Tank Provider Gibson Jumps Amid Canadian Crude Woes
(Bloomberg) -- Gibson Energy Inc. surged the most in more than a year after announcing a plan to build 1 million barrels of new oil-tank space in Western Canada, underscoring how the crude storage and transportation provider is poised to benefit from the nation’s pipeline shortage.
The company said on Monday that it will build two 500,000-barrel tanks at a terminal in Hardisty, Alberta, by the first quarter of 2020. The project is backed by a long-term agreement with an unidentified oil sands company. The shares climbed as much as 9.2 percent, the biggest intraday gain since August 2017.
The project illustrates how Gibson may gain as a surge of new oil sands supply is running up against limited space on export pipelines. The situation has pushed inventories in the region to all-time highs and sent the price of Western Canadian Select crude down to $20 a barrel last week, the lowest in more than two years.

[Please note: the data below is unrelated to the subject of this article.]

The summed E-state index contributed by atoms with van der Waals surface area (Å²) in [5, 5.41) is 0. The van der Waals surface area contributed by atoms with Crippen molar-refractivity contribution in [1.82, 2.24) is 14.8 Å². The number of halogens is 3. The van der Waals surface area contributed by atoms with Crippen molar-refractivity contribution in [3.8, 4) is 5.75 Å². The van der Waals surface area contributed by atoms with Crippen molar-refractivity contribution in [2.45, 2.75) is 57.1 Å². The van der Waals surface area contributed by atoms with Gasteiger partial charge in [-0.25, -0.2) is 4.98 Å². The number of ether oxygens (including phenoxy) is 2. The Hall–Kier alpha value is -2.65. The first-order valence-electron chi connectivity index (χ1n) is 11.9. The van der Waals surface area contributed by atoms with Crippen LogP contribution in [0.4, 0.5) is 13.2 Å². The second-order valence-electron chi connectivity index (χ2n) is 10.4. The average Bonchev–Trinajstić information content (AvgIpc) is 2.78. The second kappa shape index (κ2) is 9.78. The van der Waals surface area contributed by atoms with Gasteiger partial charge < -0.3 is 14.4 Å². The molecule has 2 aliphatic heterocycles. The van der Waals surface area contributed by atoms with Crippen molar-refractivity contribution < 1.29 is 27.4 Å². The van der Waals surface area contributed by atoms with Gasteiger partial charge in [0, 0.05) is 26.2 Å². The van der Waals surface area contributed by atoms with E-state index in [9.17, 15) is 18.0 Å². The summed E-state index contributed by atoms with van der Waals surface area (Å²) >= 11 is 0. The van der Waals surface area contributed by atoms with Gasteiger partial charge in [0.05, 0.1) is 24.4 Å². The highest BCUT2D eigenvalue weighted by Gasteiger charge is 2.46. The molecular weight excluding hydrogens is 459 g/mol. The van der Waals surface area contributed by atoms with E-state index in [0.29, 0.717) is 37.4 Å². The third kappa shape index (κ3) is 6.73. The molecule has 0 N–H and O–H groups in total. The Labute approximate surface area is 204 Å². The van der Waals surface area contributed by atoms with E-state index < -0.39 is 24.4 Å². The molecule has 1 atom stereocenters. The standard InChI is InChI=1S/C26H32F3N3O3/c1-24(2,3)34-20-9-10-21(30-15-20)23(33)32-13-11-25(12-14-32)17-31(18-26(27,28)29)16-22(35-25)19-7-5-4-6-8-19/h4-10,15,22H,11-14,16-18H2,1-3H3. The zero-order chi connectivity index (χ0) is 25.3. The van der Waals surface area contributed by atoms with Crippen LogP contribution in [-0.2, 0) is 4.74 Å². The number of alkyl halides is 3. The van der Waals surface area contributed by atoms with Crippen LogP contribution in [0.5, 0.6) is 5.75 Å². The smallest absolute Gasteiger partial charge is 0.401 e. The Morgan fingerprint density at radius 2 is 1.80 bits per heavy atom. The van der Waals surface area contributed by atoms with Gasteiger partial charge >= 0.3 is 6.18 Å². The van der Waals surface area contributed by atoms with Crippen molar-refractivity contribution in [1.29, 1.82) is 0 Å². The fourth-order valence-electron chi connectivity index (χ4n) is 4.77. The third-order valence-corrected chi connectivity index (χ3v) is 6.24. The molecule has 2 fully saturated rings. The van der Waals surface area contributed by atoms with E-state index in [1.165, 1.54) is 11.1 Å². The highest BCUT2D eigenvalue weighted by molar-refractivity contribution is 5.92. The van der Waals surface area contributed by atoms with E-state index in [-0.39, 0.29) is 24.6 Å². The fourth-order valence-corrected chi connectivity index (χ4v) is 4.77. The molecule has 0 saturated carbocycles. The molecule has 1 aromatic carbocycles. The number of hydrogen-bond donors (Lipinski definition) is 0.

“Gibson is the best positioned in our coverage to benefit from wide differentials driving heightened demand for storage infrastructure and robust crude oil marketing contribution,” Bank of Montreal analyst Ben Pham said in a note. He raised his rating on the shares to outperform, the equivalent of a buy.
Gibson’s new tanks represents the third phase of a seven-tank project that will add a total of 3.1 million barrels of storage at Hardisty, Western Canada’s oil storage hub. With the new phase being sanctioned, Gibson increased its budget for growth capital spending this year to C$275 million to C$325 million ($250 million).
Chief Executive Officer Steven Spaulding, who took the position in June 2017, has begun selling off non-core operations like the company’s U.S. environmental-services business to focus on providing oil infrastructure. He’s still looking to sell Gibson’s natural gas liquids wholesale unit as well as its Canadian trucking and environmental-services businesses.
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